– Thailand news selected by Gazette editors for Phuket’s international community
PHUKET: Following the arrest yesterday of two suspects for allegedly embezzling some 1.6 billion baht from King Mongkut’s Institute of Technology Lat Krabang (KMITL), the institute said a committee had been working over the past week with a view to establishing the facts, gathering more evidence against the alleged wrongdoers and retrieving the lost money.
The Anti-Money Laundering Office (AMLO) has now helped the police trace related money transactions involving more accomplices in the embezzlement.
Police believe many people were involved in the scam, while KMITL’s acting rector said he was not sure if any previous administrative executives were implicated. While acknowledging that the lost money had been held in reserve, hence its disappearance could affect future useful projects, Monai Krairiksh insisted the loss had not affected KMITL projects, or teaching and learning.
He said that the institute would cooperate with the police investigation, and that its committee had already gathered evidence and was ready to hand it over to the police upon request.
Police spokesman Pol Lt Gen Prawuth Thavornsiri told a press conference that two suspects – KMITL finance division head Ampon Noisamrit, 56, and the ex-manager of Bank of Ayudhya’s Big C Srinakarin branch, Songklod Sriprasong, 40 – had been apprehended to face charges of forgery and using fake KMITL documents, and colluding to embezzle the institute’s money over a two-year period.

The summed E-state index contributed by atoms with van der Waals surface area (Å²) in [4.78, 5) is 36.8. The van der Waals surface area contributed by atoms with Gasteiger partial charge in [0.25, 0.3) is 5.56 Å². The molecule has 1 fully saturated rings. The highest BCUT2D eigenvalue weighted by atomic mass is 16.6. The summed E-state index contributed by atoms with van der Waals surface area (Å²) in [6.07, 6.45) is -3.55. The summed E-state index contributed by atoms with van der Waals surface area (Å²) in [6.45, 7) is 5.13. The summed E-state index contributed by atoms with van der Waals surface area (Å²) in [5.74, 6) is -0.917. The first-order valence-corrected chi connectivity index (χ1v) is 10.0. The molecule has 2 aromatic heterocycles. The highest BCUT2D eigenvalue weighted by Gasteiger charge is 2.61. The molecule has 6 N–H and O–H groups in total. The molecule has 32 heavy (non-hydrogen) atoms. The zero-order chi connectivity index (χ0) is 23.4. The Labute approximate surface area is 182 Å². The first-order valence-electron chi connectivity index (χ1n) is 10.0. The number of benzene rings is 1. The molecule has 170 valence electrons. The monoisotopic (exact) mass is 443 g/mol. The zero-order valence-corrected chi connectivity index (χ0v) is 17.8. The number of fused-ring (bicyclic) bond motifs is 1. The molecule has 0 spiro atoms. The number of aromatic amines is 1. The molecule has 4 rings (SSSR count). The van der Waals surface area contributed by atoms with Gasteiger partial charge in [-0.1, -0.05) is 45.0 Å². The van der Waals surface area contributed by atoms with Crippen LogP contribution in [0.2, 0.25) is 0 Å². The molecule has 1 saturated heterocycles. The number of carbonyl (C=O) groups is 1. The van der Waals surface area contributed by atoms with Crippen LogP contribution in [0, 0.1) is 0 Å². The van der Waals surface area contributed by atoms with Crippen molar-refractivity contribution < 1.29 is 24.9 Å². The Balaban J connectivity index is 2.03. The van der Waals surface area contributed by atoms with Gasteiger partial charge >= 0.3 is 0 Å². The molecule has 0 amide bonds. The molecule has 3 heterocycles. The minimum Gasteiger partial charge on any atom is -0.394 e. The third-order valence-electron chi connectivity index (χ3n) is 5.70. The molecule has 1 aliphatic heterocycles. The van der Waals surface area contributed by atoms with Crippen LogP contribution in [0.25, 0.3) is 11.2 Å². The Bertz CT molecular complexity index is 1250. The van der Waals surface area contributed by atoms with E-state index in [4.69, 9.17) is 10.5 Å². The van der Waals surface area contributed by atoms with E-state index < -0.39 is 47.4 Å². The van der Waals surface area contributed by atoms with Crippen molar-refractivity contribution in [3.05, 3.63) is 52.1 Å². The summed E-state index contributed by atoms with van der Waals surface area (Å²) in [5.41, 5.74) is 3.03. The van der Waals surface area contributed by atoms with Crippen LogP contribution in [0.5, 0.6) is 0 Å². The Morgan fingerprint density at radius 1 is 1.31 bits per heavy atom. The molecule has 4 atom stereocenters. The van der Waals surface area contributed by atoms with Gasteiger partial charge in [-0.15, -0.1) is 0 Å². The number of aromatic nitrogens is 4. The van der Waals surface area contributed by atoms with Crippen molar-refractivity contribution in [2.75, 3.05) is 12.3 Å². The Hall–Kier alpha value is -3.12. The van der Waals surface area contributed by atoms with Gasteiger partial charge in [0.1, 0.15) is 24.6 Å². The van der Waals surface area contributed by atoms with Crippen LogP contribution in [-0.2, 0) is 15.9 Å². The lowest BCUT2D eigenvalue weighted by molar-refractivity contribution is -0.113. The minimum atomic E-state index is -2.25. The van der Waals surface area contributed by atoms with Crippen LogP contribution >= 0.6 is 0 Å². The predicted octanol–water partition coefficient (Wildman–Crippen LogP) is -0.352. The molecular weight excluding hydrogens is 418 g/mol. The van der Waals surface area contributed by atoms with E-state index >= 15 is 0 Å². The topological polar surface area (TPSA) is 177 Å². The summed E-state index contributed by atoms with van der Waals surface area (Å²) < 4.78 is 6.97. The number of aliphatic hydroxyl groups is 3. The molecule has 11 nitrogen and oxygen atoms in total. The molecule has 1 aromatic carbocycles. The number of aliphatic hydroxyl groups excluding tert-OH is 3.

Only Songklod, arrested in the On Nuj area, was presented at yesterday’s press conference because Ampon, whose salary is being withheld by KMITL pending the outcome of the investigation, was receiving medical treatment for diabetes at a Bang Na private hospital, he said.
“Police will extend these arrests to apprehend more accomplices, as the money was transferred to a third person’s bank account,” he said, adding that the matter was also being referred to the AMLO.
Gen Prawuth said yesterday’s arrests had stemmed from KMITL’s investigation on December 12 into the missing money and alleged document forgery, which led to a police complaint being filed on December 16 against Ampon and Songklod.
Suspicion first arose in October after Ampon reportedly withdrew 80mn baht from KMITL’s bank accounts in order to deposit the money into another account at the Bank of Ayudhya’s Big C Srinakarin branch, where Songklod then served as manager, for a higher interest rate, the spokesman explained.
The institute became suspicious of the strange cashier’s-cheque issuance and launched an investigation, during which it discovered that the recipient account belonged to another person, identified as Poonsak Boonsawat.
But by that time, the account was closed and the 80mn baht was gone.
The institute then checked other three accounts back until 2012 and found they were false accounts, which had been emptied of 510mn baht, 314mn baht and 759mn baht, respectively. So, the total loss stood at 1.663bn baht, including the 80mn baht withdrawn in October, the spokesman said.
Songklod reportedly admitted knowing Ampon for a decade as a customer, but denies any wrongdoing.
He claims that all transactions seemed to have proper documentation, and that Ampon’s senior official status at a well-known institute made him trust her and believe that nothing corrupt was going on, Prawuth said.
Songklod said he had left his job at the bank job two months ago after failing to pass his probation as manager, the spokesman added.
— Phuket Gazette Editors